The U.S. Forest Service is working on a plan to shift the timber industry in the Tongass away from old-growth trees. Forest Service Chief Tom Tidwell told the U.S. Senate Energy and Natural Resources Committee Tuesday that the plan can sustain Southeast Alaska’s timber industry.
“Without any question, I believe this approach that over time to transition to the young growth is the solution for us to be able to continue to provide (for) the integrated wood products industry in Southeast Alaska,” he said.
He faced skeptical questions from Sen. Lisa Murkowsk, who chairs the committee. Murkowski pointed out that the Forest Service hasn’t done an inventory of the newer stands, to prove commercial viability.
“So the question this morning is whether the Forest Service will consider postponing this transition until we have a complete young-growth inventory and a financial analysis that are completed in order to determine whether a transition is even feasible?” she asked.
Tidwell, essentially, said no.
“Senator, it’s essential that we move forward and complete the amendment to the forest plan,” he said.
Tidwell is under orders from the Agriculture secretary to expedite the Tongass transition. The Forest Service is working to have an amendment to its Tongass management plan by the end of the year before time runs out on the Obama administration. Tidwell put it in larger terms.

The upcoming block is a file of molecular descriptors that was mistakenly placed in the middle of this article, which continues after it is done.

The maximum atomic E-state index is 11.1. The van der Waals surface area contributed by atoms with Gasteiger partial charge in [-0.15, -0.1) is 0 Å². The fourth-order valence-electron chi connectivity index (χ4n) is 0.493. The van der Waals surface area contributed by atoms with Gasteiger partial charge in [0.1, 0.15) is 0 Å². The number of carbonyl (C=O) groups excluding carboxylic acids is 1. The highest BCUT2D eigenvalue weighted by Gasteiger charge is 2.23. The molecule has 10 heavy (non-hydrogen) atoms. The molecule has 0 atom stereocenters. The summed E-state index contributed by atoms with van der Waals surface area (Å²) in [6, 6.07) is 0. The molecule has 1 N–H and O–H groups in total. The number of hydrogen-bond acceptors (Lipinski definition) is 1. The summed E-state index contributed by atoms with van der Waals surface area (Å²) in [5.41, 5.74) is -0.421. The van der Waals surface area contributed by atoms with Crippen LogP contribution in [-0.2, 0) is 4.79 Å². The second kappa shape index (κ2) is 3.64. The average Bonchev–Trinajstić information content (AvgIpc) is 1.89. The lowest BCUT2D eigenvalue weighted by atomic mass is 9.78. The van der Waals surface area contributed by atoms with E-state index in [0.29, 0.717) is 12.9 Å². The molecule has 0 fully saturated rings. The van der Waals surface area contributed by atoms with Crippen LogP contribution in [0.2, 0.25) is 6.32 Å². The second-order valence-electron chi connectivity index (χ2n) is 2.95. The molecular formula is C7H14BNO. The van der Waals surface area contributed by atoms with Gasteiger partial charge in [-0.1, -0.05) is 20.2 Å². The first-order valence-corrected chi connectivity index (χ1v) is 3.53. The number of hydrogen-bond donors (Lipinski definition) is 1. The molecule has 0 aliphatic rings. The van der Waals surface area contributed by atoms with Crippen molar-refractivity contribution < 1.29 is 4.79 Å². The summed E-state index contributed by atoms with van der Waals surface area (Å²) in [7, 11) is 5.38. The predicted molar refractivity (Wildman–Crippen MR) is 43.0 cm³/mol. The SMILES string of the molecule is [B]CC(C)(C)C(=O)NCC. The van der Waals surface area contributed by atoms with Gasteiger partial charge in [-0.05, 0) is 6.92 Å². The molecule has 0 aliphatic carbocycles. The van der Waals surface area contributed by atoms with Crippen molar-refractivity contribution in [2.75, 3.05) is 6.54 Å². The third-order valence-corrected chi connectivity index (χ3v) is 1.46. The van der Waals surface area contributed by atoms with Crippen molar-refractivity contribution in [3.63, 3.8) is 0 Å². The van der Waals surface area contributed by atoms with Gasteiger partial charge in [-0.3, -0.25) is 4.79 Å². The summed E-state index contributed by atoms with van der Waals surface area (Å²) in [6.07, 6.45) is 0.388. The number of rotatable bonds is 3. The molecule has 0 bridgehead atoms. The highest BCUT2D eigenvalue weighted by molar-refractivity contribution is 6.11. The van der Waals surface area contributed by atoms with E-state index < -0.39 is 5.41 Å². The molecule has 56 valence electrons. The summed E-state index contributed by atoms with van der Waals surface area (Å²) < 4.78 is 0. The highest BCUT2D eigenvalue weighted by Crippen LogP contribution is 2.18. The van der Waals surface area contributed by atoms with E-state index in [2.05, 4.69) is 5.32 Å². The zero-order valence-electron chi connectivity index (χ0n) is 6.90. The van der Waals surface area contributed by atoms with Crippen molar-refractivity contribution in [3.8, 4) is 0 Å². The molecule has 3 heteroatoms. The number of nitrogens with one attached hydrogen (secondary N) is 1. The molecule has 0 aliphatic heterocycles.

“Two decades of controversy and litigation around old-growth harvest and Roadless (rules), and that’s gotten us nowhere,” he said. He added that the Forest Service is working with stakeholders to develop new markets for the young-growth timber.
“New markets are good, chief, but you still have to have trees that are mature enough to harvest,” Murkowski responded.
Tidwell and Murkowski have had this argument at past hearings, too. He says the Forest Service will continue sales of old growth to serve as “bridge timber” during the transition. The senator told him constituents on Prince of Wales Island and elsewhere in Southeast believe the plan is unrealistic.
Watching the hearing was another group of Murkowski’s constituents — a small contingent of Southeast Alaska fishermen and guides, organized by Trout Unlimited. They came to Washington seeking protection for 73 areas of the Tongass they say are the most valuable habitat for salmon. Austin Williams, who works for the Alaska branch of Trout Unlimited, says he hopes the Forest Service preserves those areas in its amendment to the Tongass plan, and he doesn’t want the process halted while the government counts and measures the younger timber stands.
“We have an opportunity to get this plan amendment through in a way that provides some protection for high-value fish watersheds,” Williams said, after the hearing. “And we shouldn’t delay that out of concern for, you know, the inventory, at this point.”
Trout Unlimited and other conservation groups have been campaigning to protect this collection of watersheds, what they call the Tongass 77, for several years. They haven’t changed the campaign moniker, even after four watersheds on their list were removed from the Tongass in 2014, in the Sealaska land bill.